1) When you go to the pharmacy, request that the medicine be flavored with something that should be pleasing- start with watermelon. Because watermelon is yummy tasting, but unique enough that it’s not cherry or strawberry which, let’s face it, everything on the planet is flavored after. If you start with strawberry, let’s say, then every time he tastes a real strawberry, or a strawberry popsicle, or candy, or juice etc. he will think of the medicine, reject the food, it will create a psychological scar, then he’ll need years of therapy to get over it……..see? So trust me. Watermelon. You’re welcome.
2) Ask for extra syringes to make up for the ones he’ll chew up, or you’ll drop as you’re flustered trying to give him the meds, then your dog will chew up.
3) Go home and meditate before you attempt to give meds.
4) Make yourself a Bloody Mary to relax you and further prepare you. Plus it’s got juice in it. Juice is healthy. You want to model healthy, right?
5) Calmly approach him with the medicine. But not too calmly, because then you’ll just look scary.
6) Explain how important the meds are to him, how he needs them to get better.
7) If that doesn’t work, explain that if he doesn’t take them you’ll have to go right back to the hospital and get more blood taken out of his body, this time with a bigger needle.
8) Go back to the pharmacy and get a new batch made with a different flavor.
9) Pick up a bottle of wine, some flowers and chocolate for you.
10) Pick up 8 or 10 Hot Wheels cars as incentives.
11) Go home and pour yourself a glass of wine, fill the syringe with the meds, and try to give it to him while his favorite TV show is on to distract him.
12) Tell him about the cool new Hot Wheels cars waiting for him after he takes his meds.
13) Tell him if he doesn’t take the meds you’re going to give away the new Hot Wheels cars to the neighbors kids.
14) Go back to the pharmacy to pick up anxiety meds for yourself. And more wine.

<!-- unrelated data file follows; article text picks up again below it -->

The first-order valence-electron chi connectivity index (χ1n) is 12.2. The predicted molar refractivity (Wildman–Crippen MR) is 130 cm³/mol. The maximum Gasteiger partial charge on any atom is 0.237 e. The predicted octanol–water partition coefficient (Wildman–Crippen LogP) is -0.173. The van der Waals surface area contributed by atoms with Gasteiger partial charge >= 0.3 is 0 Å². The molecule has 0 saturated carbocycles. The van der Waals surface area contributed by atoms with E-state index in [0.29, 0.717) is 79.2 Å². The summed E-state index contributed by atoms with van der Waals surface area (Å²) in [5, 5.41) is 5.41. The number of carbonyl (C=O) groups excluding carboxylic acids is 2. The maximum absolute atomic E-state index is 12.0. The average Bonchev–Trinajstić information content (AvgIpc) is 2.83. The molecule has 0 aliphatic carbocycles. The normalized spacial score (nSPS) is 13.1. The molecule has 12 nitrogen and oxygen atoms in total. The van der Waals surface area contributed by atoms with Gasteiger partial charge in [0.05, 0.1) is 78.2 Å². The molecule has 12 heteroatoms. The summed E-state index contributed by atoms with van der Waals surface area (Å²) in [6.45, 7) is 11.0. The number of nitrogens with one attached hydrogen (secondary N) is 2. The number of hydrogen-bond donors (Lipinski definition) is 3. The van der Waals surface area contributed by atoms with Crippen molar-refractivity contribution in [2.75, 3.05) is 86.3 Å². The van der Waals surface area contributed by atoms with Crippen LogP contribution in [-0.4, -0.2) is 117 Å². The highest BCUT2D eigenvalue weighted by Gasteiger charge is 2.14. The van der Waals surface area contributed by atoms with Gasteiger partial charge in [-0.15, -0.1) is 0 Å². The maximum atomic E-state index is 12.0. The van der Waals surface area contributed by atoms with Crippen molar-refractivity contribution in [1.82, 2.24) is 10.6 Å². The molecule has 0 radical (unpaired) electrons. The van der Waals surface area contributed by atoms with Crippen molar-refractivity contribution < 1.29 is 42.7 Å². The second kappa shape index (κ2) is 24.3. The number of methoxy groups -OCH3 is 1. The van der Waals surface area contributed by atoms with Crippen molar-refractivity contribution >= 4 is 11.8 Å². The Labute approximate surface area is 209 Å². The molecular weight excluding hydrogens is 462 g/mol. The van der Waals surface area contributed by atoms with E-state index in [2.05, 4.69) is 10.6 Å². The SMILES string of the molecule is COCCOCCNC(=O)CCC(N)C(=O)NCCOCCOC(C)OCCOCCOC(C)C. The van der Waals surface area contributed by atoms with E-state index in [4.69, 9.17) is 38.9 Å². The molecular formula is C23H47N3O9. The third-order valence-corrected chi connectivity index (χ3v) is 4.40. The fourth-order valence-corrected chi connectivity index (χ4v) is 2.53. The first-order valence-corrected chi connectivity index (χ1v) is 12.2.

15) Go to the mall and buy him his favorite loose-leaf tea from Teavana to make for him to rehydrate his poor little body.
16) Go to the little newstand at the mall and buy a pack of Lifesavers for right after he takes the meds to erase the taste of the meds (even though the meds are flavored and should taste half decent). Make sure the Lifesavers include cherry and strawberry.
17) Go to the shoe store and buy yourself a cute pair of shoes, you deserve it.
18) Go home armed with all your goodies (except hide the shoes, your husband won’t understand or appreciate the logic.)
19) Boil distilled water, make the tea and steep it for 10 minutes to get all the good healthy benefits from the leaves.
20) Add honey for even more healthy benefits and to make it taste sweeter.
21) Put the tea in the fridge for 15 minutes because he prefers it cold.
22) Dig around the kitchen cabinets for another 20 minutes looking for those cool-looking mason jars to serve the tea in because that will make it even more awesome.
23) Bring him the tea while he sits still watching TV because you just needed that 45 minute break to make the tea and have a moment to yourself because he’s been clinging to you non-stop for the past week since he’s been so sick.
24) Drink the tea yourself because suddenly the tea tastes funny to him and you just spent $12 a pound on those damn tea leaves.
25) Explain yet again you understand he doesn’t like the taste of the meds, but he has to take them anyway in order to get well.
26) Tell him he’s allowed to cry, yell, say whatever he wants for 5 minutes leading up to taking the meds and you will sit there right next to him calmly and listen intently.
27) Tell him after he’s said what he needs to say, you will hold him and you will both breathe slowly together.
28) Then after that, help him take the meds.
29) When he does, follow it up quickly with a drink of water.
30) Then, with a Lifesaver of his choice.
31) Tell him how proud you are of him for being brave and taking the medicine.
32) Go in your bedroom and cry happy tears that you finally found a solution.
33) Repeat every 10 hours for the next 10 days.
And if you want to see that video I promised you, here is the link. Just promise you’ll come back here to finish reading, ‘kay? This was 8 days into this process. Filming it in this “how to” style actually helped us solidify that he was brave and had come so far, and helped him feel really proud.
In the end, being calm for him, allowing him his feelings, being patient and consistent with him and understanding and respecting his needs was what worked. Well, that and the Lifesavers 🙂
Does any of this sound familiar to you? Why don’t you tell me about it in a comment below…..